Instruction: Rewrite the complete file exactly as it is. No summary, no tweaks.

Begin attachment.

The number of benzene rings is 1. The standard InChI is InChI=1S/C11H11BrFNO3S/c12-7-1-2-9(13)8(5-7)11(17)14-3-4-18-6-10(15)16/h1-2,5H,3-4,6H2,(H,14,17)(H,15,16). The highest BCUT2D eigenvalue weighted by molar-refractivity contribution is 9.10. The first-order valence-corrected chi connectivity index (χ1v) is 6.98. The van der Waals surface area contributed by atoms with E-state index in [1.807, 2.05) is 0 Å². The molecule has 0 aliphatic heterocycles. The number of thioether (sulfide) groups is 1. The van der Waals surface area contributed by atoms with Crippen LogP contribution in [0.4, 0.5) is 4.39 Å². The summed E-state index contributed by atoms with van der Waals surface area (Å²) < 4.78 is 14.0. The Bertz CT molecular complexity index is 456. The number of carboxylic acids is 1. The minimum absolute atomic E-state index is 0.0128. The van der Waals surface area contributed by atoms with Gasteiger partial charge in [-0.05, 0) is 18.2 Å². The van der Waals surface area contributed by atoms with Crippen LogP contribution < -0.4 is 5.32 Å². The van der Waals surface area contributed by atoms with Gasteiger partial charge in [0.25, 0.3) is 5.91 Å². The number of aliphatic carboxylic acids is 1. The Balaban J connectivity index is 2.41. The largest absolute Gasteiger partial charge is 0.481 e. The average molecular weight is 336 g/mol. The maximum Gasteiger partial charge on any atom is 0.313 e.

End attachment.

The number of benzene rings is 1. The standard InChI is InChI=1S/C11H11BrFNO3S/c12-7-1-2-9(13)8(5-7)11(17)14-3-4-18-6-10(15)16/h1-2,5H,3-4,6H2,(H,14,17)(H,15,16). The highest BCUT2D eigenvalue weighted by molar-refractivity contribution is 9.10. The first-order valence-corrected chi connectivity index (χ1v) is 6.98. The van der Waals surface area contributed by atoms with E-state index in [1.807, 2.05) is 0 Å². The molecule has 0 aliphatic heterocycles. The number of thioether (sulfide) groups is 1. The van der Waals surface area contributed by atoms with Crippen LogP contribution in [0.4, 0.5) is 4.39 Å². The summed E-state index contributed by atoms with van der Waals surface area (Å²) < 4.78 is 14.0. The Bertz CT molecular complexity index is 456. The number of carboxylic acids is 1. The minimum absolute atomic E-state index is 0.0128. The van der Waals surface area contributed by atoms with Gasteiger partial charge in [-0.05, 0) is 18.2 Å². The van der Waals surface area contributed by atoms with Crippen LogP contribution < -0.4 is 5.32 Å². The van der Waals surface area contributed by atoms with Gasteiger partial charge in [0.25, 0.3) is 5.91 Å². The number of aliphatic carboxylic acids is 1. The Balaban J connectivity index is 2.41. The largest absolute Gasteiger partial charge is 0.481 e. The average molecular weight is 336 g/mol. The maximum Gasteiger partial charge on any atom is 0.313 e.